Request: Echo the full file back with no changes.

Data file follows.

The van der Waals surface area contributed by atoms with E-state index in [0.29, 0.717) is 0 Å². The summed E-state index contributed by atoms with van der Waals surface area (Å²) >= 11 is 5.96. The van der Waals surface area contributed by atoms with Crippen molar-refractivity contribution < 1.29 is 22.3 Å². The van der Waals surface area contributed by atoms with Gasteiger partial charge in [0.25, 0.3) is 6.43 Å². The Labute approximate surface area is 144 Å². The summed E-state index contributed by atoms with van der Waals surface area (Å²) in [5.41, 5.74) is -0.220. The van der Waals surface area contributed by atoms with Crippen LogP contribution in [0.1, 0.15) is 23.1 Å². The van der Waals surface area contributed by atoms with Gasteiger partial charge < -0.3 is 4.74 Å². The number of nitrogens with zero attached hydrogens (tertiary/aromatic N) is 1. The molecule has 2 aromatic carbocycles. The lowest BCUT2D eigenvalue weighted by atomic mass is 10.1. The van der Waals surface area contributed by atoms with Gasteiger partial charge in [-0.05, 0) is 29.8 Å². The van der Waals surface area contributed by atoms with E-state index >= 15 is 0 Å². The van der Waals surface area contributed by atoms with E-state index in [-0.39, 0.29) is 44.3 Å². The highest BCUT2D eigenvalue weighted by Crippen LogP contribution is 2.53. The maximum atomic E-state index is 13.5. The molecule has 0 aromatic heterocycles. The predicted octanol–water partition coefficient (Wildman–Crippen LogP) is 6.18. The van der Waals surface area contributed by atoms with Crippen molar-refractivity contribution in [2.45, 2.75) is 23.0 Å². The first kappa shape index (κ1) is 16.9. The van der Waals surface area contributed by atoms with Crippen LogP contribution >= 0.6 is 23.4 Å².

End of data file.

The van der Waals surface area contributed by atoms with E-state index in [0.29, 0.717) is 0 Å². The summed E-state index contributed by atoms with van der Waals surface area (Å²) >= 11 is 5.96. The van der Waals surface area contributed by atoms with Crippen molar-refractivity contribution < 1.29 is 22.3 Å². The van der Waals surface area contributed by atoms with Gasteiger partial charge in [0.25, 0.3) is 6.43 Å². The Labute approximate surface area is 144 Å². The summed E-state index contributed by atoms with van der Waals surface area (Å²) in [5.41, 5.74) is -0.220. The van der Waals surface area contributed by atoms with Crippen LogP contribution in [0.1, 0.15) is 23.1 Å². The van der Waals surface area contributed by atoms with Gasteiger partial charge < -0.3 is 4.74 Å². The number of nitrogens with zero attached hydrogens (tertiary/aromatic N) is 1. The molecule has 2 aromatic carbocycles. The lowest BCUT2D eigenvalue weighted by atomic mass is 10.1. The van der Waals surface area contributed by atoms with Gasteiger partial charge in [-0.05, 0) is 29.8 Å². The van der Waals surface area contributed by atoms with E-state index >= 15 is 0 Å². The van der Waals surface area contributed by atoms with E-state index in [-0.39, 0.29) is 44.3 Å². The highest BCUT2D eigenvalue weighted by Crippen LogP contribution is 2.53. The maximum atomic E-state index is 13.5. The molecule has 0 aromatic heterocycles. The predicted octanol–water partition coefficient (Wildman–Crippen LogP) is 6.18. The van der Waals surface area contributed by atoms with Crippen molar-refractivity contribution in [2.45, 2.75) is 23.0 Å². The first kappa shape index (κ1) is 16.9. The van der Waals surface area contributed by atoms with Crippen LogP contribution >= 0.6 is 23.4 Å².